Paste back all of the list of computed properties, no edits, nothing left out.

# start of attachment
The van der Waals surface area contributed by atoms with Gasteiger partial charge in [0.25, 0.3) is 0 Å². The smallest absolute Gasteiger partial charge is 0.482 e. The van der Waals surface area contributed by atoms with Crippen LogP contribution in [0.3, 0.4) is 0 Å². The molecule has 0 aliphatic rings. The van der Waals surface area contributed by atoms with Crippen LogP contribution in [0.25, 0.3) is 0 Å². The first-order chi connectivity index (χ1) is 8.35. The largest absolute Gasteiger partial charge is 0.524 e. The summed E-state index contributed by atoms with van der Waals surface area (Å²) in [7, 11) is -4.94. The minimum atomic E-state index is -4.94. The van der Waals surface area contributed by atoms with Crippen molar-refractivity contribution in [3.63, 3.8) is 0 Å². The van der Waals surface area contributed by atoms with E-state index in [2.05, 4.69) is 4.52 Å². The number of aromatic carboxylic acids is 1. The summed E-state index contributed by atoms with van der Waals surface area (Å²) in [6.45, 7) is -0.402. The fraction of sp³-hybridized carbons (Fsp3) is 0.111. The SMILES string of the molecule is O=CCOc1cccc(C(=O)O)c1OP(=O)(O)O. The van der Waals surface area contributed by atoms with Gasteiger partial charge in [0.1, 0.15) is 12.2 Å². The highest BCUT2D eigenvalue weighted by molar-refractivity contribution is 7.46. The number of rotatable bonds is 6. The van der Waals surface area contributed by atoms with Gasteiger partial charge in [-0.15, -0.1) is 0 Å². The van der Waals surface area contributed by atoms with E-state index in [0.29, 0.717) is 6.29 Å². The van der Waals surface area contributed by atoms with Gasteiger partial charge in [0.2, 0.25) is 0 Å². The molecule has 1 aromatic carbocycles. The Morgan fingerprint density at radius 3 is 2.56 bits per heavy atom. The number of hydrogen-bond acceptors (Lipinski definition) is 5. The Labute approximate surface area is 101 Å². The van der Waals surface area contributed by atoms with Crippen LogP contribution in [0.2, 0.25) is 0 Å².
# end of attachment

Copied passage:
The van der Waals surface area contributed by atoms with Gasteiger partial charge in [0.25, 0.3) is 0 Å². The smallest absolute Gasteiger partial charge is 0.482 e. The van der Waals surface area contributed by atoms with Crippen LogP contribution in [0.3, 0.4) is 0 Å². The molecule has 0 aliphatic rings. The van der Waals surface area contributed by atoms with Crippen LogP contribution in [0.25, 0.3) is 0 Å². The first-order chi connectivity index (χ1) is 8.35. The largest absolute Gasteiger partial charge is 0.524 e. The summed E-state index contributed by atoms with van der Waals surface area (Å²) in [7, 11) is -4.94. The minimum atomic E-state index is -4.94. The van der Waals surface area contributed by atoms with Crippen molar-refractivity contribution in [3.63, 3.8) is 0 Å². The van der Waals surface area contributed by atoms with E-state index in [2.05, 4.69) is 4.52 Å². The number of aromatic carboxylic acids is 1. The summed E-state index contributed by atoms with van der Waals surface area (Å²) in [6.45, 7) is -0.402. The fraction of sp³-hybridized carbons (Fsp3) is 0.111. The SMILES string of the molecule is O=CCOc1cccc(C(=O)O)c1OP(=O)(O)O. The van der Waals surface area contributed by atoms with Gasteiger partial charge in [0.1, 0.15) is 12.2 Å². The highest BCUT2D eigenvalue weighted by molar-refractivity contribution is 7.46. The number of rotatable bonds is 6. The van der Waals surface area contributed by atoms with Gasteiger partial charge in [-0.15, -0.1) is 0 Å². The van der Waals surface area contributed by atoms with E-state index in [0.29, 0.717) is 6.29 Å². The van der Waals surface area contributed by atoms with Gasteiger partial charge in [0.2, 0.25) is 0 Å². The molecule has 1 aromatic carbocycles. The Morgan fingerprint density at radius 3 is 2.56 bits per heavy atom. The number of hydrogen-bond acceptors (Lipinski definition) is 5. The Labute approximate surface area is 101 Å². The van der Waals surface area contributed by atoms with Crippen LogP contribution in [0.2, 0.25) is 0 Å².